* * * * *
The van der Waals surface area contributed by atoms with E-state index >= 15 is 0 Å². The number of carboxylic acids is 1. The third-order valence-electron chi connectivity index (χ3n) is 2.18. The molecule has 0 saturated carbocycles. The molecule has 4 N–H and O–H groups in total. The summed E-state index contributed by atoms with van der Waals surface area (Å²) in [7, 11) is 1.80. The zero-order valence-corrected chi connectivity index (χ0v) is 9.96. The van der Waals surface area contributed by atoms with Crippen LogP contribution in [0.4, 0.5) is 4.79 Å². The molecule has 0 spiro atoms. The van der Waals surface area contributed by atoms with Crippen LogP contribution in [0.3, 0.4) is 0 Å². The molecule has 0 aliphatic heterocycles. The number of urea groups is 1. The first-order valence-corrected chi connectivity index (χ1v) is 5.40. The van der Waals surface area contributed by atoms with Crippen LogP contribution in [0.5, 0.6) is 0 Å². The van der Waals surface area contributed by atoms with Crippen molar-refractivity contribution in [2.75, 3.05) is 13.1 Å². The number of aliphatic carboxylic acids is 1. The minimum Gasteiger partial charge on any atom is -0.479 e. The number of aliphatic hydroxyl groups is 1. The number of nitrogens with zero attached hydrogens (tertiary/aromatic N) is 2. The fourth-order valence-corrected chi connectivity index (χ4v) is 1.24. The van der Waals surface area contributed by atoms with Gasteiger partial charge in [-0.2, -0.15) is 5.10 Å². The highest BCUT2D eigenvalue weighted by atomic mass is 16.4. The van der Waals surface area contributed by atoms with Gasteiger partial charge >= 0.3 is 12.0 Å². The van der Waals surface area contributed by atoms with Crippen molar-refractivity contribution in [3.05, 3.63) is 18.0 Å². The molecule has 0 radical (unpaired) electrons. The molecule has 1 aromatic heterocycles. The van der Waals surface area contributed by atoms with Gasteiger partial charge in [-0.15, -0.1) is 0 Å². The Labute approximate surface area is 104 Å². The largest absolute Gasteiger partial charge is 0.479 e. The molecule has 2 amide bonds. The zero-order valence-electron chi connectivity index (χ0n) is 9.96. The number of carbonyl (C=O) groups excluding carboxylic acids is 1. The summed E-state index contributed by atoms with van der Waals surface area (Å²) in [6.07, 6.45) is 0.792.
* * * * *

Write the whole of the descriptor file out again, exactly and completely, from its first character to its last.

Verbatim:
The van der Waals surface area contributed by atoms with E-state index >= 15 is 0 Å². The number of carboxylic acids is 1. The third-order valence-electron chi connectivity index (χ3n) is 2.18. The molecule has 0 saturated carbocycles. The molecule has 4 N–H and O–H groups in total. The summed E-state index contributed by atoms with van der Waals surface area (Å²) in [7, 11) is 1.80. The zero-order valence-corrected chi connectivity index (χ0v) is 9.96. The van der Waals surface area contributed by atoms with Crippen LogP contribution in [0.4, 0.5) is 4.79 Å². The molecule has 0 spiro atoms. The van der Waals surface area contributed by atoms with Crippen LogP contribution in [0.3, 0.4) is 0 Å². The molecule has 0 aliphatic heterocycles. The number of urea groups is 1. The first-order valence-corrected chi connectivity index (χ1v) is 5.40. The van der Waals surface area contributed by atoms with Crippen LogP contribution in [0.5, 0.6) is 0 Å². The van der Waals surface area contributed by atoms with Crippen molar-refractivity contribution in [2.75, 3.05) is 13.1 Å². The number of aliphatic carboxylic acids is 1. The minimum Gasteiger partial charge on any atom is -0.479 e. The number of aliphatic hydroxyl groups is 1. The number of nitrogens with zero attached hydrogens (tertiary/aromatic N) is 2. The fourth-order valence-corrected chi connectivity index (χ4v) is 1.24. The van der Waals surface area contributed by atoms with Gasteiger partial charge in [-0.2, -0.15) is 5.10 Å². The highest BCUT2D eigenvalue weighted by atomic mass is 16.4. The van der Waals surface area contributed by atoms with Gasteiger partial charge >= 0.3 is 12.0 Å². The van der Waals surface area contributed by atoms with Crippen molar-refractivity contribution in [3.05, 3.63) is 18.0 Å². The molecule has 0 radical (unpaired) electrons. The molecule has 1 aromatic heterocycles. The van der Waals surface area contributed by atoms with Gasteiger partial charge in [-0.15, -0.1) is 0 Å². The Labute approximate surface area is 104 Å². The largest absolute Gasteiger partial charge is 0.479 e. The molecule has 2 amide bonds. The zero-order valence-electron chi connectivity index (χ0n) is 9.96. The number of carbonyl (C=O) groups excluding carboxylic acids is 1. The summed E-state index contributed by atoms with van der Waals surface area (Å²) in [6.07, 6.45) is 0.792.